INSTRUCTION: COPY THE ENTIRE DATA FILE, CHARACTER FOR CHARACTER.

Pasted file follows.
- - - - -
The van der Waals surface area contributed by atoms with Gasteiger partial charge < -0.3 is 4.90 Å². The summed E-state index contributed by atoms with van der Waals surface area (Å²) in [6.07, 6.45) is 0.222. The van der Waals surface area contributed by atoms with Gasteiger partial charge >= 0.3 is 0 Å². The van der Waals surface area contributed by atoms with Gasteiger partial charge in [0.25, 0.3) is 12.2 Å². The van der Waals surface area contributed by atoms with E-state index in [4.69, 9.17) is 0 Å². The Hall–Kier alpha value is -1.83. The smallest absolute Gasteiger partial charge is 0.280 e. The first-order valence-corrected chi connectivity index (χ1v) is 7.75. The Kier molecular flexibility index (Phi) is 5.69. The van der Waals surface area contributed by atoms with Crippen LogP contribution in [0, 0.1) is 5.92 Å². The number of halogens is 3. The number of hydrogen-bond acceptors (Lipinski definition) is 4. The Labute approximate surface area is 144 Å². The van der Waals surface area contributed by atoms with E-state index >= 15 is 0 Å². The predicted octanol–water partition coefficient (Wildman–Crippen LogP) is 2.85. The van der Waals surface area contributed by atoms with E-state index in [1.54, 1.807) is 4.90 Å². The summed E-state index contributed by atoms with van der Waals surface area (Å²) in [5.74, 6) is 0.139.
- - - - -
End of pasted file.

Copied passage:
The van der Waals surface area contributed by atoms with Gasteiger partial charge < -0.3 is 4.90 Å². The summed E-state index contributed by atoms with van der Waals surface area (Å²) in [6.07, 6.45) is 0.222. The van der Waals surface area contributed by atoms with Gasteiger partial charge >= 0.3 is 0 Å². The van der Waals surface area contributed by atoms with Gasteiger partial charge in [0.25, 0.3) is 12.2 Å². The van der Waals surface area contributed by atoms with E-state index in [4.69, 9.17) is 0 Å². The Hall–Kier alpha value is -1.83. The smallest absolute Gasteiger partial charge is 0.280 e. The first-order valence-corrected chi connectivity index (χ1v) is 7.75. The Kier molecular flexibility index (Phi) is 5.69. The van der Waals surface area contributed by atoms with Crippen LogP contribution in [0, 0.1) is 5.92 Å². The number of halogens is 3. The number of hydrogen-bond acceptors (Lipinski definition) is 4. The Labute approximate surface area is 144 Å². The van der Waals surface area contributed by atoms with E-state index >= 15 is 0 Å². The predicted octanol–water partition coefficient (Wildman–Crippen LogP) is 2.85. The van der Waals surface area contributed by atoms with E-state index in [1.54, 1.807) is 4.90 Å². The summed E-state index contributed by atoms with van der Waals surface area (Å²) in [5.74, 6) is 0.139.